Choosing a domain name is a monumental decision. It is one of the most important decisions you will make. Not only can it dramatically impact the success of your website, it’s also a phrase you’re going to have to live with for a long time.
This is the hard part. It’s not very likely that the domain name you actually want is going to be available so it’s important to assemble a list of acceptable variations.
However, it’s not as simple as brainstorming a list of catchy names for websites. There are four essential factors you need to consider before you purchase that domain name.
When it comes to domains, there are five things you need to remember:
Choose a domain name that is intuitive and keyword-friendly.
Although it’s tempting to really dig in and think of a million catchy names for websites, it’s important to remember that this is a great opportunity to start building your SEO. To get an idea of popular keywords related to your niche, use Google Trends and Wordstream’s Free Keyword Tool.
For example, I wanted to focus on “low income” so I purchased LowIncomeRelief.com even though it wasn’t the name I initially wanted. Sometimes, you will need to compromise and find the balance between a strong, optimized domain name and a name you actually like.
Of course, Google has said for a while now that having a keyword in a domain name isn’t necessary. However, my experience has shown that it certainly doesn’t hurt.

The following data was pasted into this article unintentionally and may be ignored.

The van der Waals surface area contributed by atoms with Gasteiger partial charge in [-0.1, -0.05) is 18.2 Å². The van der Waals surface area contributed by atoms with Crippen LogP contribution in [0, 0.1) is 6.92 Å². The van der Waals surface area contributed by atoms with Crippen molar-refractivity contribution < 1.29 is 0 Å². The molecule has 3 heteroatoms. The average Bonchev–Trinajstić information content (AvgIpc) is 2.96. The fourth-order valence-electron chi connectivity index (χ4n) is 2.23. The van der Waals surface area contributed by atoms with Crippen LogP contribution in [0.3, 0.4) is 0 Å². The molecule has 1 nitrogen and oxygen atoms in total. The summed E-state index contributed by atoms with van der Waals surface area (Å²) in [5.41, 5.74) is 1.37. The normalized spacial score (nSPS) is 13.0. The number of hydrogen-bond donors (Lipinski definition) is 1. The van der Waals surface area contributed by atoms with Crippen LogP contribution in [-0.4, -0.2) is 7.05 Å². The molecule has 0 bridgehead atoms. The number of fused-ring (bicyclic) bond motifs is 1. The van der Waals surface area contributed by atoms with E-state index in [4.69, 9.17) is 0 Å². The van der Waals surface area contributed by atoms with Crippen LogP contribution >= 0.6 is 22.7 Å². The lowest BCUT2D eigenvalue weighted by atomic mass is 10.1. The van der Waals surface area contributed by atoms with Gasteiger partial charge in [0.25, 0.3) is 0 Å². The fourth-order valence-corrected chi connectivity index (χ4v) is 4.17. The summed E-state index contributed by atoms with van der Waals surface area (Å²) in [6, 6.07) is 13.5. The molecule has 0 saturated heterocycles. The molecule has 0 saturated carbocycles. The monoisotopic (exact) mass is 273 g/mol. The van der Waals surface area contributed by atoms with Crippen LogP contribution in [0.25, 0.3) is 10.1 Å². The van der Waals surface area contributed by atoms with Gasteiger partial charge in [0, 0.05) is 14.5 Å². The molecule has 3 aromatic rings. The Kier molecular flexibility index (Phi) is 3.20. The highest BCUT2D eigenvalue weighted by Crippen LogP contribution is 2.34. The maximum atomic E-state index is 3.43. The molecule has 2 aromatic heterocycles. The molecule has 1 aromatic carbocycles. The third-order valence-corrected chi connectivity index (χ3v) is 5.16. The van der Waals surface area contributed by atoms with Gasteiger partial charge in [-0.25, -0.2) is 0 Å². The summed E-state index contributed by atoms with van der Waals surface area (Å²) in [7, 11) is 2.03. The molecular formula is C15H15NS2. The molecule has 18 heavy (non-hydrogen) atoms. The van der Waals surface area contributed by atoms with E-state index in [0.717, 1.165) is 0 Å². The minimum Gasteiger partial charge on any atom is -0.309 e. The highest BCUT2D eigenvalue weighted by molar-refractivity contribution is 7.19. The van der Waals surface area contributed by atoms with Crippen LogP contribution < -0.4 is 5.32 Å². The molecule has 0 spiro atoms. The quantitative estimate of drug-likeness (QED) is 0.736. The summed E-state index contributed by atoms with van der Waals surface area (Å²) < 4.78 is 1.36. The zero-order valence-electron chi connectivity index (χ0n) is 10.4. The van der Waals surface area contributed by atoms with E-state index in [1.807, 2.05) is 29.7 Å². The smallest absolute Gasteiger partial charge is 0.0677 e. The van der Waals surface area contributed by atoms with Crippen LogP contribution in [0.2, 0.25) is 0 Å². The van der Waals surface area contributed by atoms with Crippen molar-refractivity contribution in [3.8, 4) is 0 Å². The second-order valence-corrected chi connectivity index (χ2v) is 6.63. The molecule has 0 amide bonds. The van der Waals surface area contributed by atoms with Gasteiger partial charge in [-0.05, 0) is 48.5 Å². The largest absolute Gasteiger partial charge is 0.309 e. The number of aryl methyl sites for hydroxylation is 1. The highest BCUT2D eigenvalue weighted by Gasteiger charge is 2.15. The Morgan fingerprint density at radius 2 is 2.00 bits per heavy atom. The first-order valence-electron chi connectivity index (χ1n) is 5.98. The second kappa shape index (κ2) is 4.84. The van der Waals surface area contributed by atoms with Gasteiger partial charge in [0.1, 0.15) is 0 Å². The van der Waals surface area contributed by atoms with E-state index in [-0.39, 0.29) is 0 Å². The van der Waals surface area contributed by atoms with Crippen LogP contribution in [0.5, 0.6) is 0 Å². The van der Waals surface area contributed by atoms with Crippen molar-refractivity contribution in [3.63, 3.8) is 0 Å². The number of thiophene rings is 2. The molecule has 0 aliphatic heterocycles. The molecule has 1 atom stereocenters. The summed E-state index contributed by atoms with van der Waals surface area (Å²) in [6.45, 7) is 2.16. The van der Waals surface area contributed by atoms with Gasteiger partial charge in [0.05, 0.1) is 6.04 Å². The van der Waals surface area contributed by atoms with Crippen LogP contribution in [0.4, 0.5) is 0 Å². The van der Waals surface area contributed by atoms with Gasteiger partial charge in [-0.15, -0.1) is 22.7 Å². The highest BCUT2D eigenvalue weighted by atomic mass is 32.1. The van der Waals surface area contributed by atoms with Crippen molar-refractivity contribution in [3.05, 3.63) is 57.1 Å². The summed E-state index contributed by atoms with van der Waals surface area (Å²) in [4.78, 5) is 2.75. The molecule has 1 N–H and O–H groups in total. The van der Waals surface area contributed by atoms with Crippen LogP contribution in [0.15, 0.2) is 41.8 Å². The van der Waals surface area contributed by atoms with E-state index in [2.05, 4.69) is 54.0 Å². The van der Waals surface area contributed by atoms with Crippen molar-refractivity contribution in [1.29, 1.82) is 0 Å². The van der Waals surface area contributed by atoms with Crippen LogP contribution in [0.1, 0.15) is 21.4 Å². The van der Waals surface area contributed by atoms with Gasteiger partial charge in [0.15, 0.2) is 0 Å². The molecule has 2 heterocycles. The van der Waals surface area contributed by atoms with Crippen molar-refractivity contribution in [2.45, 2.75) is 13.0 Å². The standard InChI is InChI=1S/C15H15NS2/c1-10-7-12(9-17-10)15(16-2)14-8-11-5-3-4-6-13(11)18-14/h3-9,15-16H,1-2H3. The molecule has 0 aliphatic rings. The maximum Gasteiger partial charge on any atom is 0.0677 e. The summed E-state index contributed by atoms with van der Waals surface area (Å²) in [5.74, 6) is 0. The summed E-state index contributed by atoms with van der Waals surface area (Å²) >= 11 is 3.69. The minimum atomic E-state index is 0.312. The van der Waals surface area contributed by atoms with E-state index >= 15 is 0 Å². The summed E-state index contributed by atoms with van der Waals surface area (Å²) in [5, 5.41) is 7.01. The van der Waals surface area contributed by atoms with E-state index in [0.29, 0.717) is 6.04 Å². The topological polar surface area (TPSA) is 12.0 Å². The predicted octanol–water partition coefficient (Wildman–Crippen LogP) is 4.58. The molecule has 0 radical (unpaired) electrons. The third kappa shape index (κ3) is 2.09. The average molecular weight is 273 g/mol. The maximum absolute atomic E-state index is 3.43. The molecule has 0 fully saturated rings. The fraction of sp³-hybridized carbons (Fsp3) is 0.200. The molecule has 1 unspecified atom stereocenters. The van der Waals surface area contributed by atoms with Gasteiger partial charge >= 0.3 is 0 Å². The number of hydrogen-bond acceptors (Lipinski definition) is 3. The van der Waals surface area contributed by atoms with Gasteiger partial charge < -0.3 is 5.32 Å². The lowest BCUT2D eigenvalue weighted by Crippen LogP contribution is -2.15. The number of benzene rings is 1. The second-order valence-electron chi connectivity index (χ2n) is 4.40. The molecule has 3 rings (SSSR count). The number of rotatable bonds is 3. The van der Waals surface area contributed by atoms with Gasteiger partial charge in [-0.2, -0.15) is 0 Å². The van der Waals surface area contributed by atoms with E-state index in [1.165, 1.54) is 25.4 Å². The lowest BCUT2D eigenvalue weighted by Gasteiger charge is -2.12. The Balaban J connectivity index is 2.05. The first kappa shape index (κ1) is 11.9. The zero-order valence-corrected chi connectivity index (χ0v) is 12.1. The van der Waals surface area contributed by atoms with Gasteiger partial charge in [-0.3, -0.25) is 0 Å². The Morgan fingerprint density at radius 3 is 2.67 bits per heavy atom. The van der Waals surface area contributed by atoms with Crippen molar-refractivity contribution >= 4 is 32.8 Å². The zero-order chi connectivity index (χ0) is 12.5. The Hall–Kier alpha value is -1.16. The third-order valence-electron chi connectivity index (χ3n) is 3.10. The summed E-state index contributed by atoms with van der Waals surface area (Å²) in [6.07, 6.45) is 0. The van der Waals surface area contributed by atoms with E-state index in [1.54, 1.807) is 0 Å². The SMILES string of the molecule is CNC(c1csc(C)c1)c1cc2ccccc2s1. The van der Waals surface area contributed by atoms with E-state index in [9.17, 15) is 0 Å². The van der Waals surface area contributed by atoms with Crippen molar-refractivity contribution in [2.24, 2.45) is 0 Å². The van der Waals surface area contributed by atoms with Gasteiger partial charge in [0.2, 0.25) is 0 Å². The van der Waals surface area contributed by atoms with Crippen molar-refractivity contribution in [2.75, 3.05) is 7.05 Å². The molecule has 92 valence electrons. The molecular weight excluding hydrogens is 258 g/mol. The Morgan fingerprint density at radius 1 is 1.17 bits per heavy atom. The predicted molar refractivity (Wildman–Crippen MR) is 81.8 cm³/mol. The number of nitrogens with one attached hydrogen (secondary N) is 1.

Choose a domain name that is brandable (and bearable).
I know you’ve been itching to use those catchy names for websites that are rattling around in your head. Now’s your chance.
Work your keyword into something brandable. Remember that you’re going to be saying this name a lot to a lot of different people. It’ll be on your social media. It’ll be in your email signature. It may even be the name that pops up on your caller ID. Be sure to choose a name you can live with.
Always buy the .com domain extension even if it’s more expensive.
Although we live in the age of .everything, the .com extension is still considered the default. Generally, if you buy a domain with any other extension you will inevitably lose some traffic to the .com variant.
I recommend sticking with the trusty ol’ .com for several reasons.
First, if you can’t purchase the .com it’s because someone else already owns it. If you purchase a different extension, you may find your website encountering legal trouble if you are violating copyrights or trademarks.
Also, when you are verbally telling someone about your domain, you want them to be able to remember it and find it. Unfortunately, many people will still confuse mysuperawesomestudio.photography with mysuperawesomestudiophotography.com.
You should be able to score a .com for around $13 per year. If it costs more, it’s because someone has purchased it and is trying to resell it for profit. Keep searching until you find a relevant .com domain you can afford.
Make sure your domain name is easy to spell and remember.
Aim for something that is easy to remember and easy to type.
Imagine verbally telling someone about your website. Do you want to have to spell it out with dashes every time? What if they can’t write it down right at that moment? If you have to spell it out, you’re probably losing visitors.
Try to keep your domain name as short as possible without resorting to acronyms. Remember, you want people to be able to remember it in a conversation and type it in easily afterward!
Keep the keywords intact whenever possible but feel free to eliminate the stop words (such as and, or, but, of, the, a, etc) that Google filters out of searches automatically
Do not infringe on other people’s trademarks with your domain name!
To avoid trademark trouble, you can conduct a search on the US Patent and Trademark Office. You can also conduct a simple Google search to see if any related businesses pop up.